Tiffany Field on Massage Research

Institutions throughout North America are conducting clinical research into the benefits and mechanisms of massage therapy.

This wasn’t always the case.

Thirty years ago, when Tiffany Field, Ph.D., was a new mother, she massaged her infant daughter, who was born prematurely. The calming effects she witnessed inspired Field, a professor of pediatrics and psychiatry, to study prematurity and massage.

Field began conducting research into the beneficial effects of healthy touch in 1982, long before massage was even beginning to be accepted by either physicians or the public. In 1992 she established the Touch Research Institutes (TRI) at the University of Miami School of Medicine, with a start-up grant from Johnson & Johnson. Before TRI, no other organization was focused only on the study of touch.

The research that put Field, and TRI, on the map showed that massage caused premature infants to gain more weight than their non-massaged peers—thereby improving the infants’ health and potentially saving millions of dollars each year in health-care costs. That study was published in 1988. Today, more than 100 studies and 350 medical-journal articles later, Field is recognized as the premier expert in, and advocate for, touch research.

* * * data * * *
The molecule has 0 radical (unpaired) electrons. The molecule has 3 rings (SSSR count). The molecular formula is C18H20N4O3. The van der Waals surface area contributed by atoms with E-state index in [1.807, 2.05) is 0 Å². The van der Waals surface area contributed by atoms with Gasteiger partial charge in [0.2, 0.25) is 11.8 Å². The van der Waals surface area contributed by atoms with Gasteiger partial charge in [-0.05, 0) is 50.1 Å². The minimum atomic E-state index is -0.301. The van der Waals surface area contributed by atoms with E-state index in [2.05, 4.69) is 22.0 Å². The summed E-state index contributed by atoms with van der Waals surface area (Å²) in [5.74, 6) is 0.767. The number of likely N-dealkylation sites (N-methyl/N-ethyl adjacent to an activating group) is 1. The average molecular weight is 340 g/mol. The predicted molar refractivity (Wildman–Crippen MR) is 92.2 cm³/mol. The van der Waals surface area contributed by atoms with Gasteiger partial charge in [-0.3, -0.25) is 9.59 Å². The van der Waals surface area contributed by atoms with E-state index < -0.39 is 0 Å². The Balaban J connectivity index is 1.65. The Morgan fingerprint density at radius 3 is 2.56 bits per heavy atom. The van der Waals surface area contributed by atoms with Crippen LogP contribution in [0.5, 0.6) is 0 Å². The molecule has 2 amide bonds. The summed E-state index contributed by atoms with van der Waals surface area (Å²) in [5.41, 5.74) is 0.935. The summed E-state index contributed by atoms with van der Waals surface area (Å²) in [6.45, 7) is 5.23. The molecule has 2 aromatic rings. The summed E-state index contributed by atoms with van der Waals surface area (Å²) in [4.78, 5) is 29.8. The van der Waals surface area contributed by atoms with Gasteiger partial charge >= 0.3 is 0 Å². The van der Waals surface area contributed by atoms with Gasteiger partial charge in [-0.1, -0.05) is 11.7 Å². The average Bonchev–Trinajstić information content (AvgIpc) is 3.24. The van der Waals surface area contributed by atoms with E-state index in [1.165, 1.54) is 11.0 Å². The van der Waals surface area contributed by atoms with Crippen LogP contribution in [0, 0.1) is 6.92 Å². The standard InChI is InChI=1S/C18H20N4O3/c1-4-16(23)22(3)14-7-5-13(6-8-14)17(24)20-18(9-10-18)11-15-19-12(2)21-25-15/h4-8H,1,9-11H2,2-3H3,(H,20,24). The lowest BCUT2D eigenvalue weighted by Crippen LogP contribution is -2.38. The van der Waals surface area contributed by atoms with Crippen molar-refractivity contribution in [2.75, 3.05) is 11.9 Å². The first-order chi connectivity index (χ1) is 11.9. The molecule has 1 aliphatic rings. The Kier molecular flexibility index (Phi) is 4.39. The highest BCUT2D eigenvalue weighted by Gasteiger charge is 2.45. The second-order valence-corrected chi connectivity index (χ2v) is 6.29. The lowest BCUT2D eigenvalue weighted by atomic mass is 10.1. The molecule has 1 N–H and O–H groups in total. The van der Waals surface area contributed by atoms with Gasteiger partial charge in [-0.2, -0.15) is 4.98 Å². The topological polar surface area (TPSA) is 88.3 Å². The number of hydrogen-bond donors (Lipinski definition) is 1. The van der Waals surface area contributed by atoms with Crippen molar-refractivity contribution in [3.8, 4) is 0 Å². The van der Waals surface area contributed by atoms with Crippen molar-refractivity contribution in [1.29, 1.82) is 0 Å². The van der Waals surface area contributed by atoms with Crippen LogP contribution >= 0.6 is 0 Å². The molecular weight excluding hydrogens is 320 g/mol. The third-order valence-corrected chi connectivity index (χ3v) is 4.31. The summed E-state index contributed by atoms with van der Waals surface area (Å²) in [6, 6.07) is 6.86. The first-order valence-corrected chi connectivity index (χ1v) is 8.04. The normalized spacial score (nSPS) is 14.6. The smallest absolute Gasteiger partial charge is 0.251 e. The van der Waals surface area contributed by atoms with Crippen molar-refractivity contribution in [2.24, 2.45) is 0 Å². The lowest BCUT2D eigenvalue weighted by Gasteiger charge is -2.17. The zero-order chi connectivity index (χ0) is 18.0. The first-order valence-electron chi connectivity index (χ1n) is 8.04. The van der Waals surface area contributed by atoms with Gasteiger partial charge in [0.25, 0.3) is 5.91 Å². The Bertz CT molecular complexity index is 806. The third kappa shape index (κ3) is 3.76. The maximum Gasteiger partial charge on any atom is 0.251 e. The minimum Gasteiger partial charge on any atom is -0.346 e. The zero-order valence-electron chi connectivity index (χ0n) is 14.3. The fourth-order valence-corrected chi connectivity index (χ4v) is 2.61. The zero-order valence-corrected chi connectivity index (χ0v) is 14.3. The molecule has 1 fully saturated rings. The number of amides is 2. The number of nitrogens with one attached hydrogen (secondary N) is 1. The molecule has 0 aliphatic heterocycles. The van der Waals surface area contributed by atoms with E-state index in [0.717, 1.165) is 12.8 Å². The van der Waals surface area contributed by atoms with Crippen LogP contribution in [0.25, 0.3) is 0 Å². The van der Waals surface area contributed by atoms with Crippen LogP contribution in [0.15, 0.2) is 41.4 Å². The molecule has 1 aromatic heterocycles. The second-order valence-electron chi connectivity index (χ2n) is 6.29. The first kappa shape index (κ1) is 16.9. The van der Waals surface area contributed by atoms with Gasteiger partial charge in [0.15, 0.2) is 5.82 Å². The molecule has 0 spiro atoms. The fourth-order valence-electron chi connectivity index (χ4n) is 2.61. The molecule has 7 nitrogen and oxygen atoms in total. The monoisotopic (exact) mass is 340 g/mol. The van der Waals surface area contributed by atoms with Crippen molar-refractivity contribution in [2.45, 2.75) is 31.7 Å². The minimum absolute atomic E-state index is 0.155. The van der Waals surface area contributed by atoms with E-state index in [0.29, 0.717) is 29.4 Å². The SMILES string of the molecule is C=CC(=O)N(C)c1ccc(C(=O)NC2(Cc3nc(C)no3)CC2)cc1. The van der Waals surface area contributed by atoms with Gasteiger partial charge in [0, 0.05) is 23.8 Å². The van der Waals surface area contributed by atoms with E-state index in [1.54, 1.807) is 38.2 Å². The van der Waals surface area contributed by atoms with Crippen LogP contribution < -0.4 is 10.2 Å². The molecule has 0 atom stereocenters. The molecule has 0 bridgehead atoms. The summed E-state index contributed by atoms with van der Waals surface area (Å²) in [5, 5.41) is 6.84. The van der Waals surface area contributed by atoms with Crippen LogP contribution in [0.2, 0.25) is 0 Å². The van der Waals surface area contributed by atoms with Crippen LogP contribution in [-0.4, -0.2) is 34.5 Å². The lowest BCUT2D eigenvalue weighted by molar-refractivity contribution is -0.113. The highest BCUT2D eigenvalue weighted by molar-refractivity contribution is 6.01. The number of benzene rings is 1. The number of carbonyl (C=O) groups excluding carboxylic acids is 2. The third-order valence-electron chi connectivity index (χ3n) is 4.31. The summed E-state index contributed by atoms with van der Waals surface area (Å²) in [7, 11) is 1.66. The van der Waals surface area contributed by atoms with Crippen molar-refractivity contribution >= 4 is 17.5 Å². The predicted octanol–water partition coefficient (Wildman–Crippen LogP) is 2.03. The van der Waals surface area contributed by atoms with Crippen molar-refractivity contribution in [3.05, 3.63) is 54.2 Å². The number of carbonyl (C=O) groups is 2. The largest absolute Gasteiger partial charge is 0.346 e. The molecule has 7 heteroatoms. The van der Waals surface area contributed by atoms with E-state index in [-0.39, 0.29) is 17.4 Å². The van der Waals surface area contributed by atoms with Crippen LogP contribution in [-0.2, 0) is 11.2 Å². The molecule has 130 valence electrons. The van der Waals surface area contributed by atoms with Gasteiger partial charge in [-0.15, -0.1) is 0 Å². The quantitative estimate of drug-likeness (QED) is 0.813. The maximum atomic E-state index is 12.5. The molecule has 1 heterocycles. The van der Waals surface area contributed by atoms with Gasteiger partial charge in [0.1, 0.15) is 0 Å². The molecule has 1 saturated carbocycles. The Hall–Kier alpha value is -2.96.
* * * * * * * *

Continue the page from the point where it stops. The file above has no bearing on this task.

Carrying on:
Field and her colleagues at TRI have conducted studies on topics including autism, ADHD, anorexia, pregnancy, low-back pain, fibromyalgia, migraine, cerebral palsy, spinal-cord injury, asthma and many more. (For a complete list, visit Physicians are increasingly taking notice of massage, Field said, and are contacting TRI to get advice on setting up massage studies.

Field sat down with MASSAGE Magazine following her keynote address at the Florida State Massage Therapy Association conference in Orlando, Florida, in June, to share her thoughts on the past and future of massage research.

For the massage field to play a role in shaping the future of touch research, Field said, more massage therapists need to earn Ph.D.s in fields that will allow them to conduct research incorporating massage, such as neuroscience, psychology or biology.

“We (TRI) do research not funded as massage research, like [research into] prenatal depression,” Field explained. Researchers might add massage to, for example, a psychology study on depressed pregnant women.

“Just adding massage makes such an incredible difference,” Field said. “In everything we’ve done, massage is significantly effective. There’s not a single condition we’ve looked at—including cancer—that hasn’t responded positively to massage.”

She said that key components of massage’s benefit include the decrease in cortisol and increase of dopamine and serotonin affected by massage.

“If people say massage works ‘because it makes you feel good’ … excuse me!” Field said. “Massage works because it changes your whole physiology.”

— Karen Menehan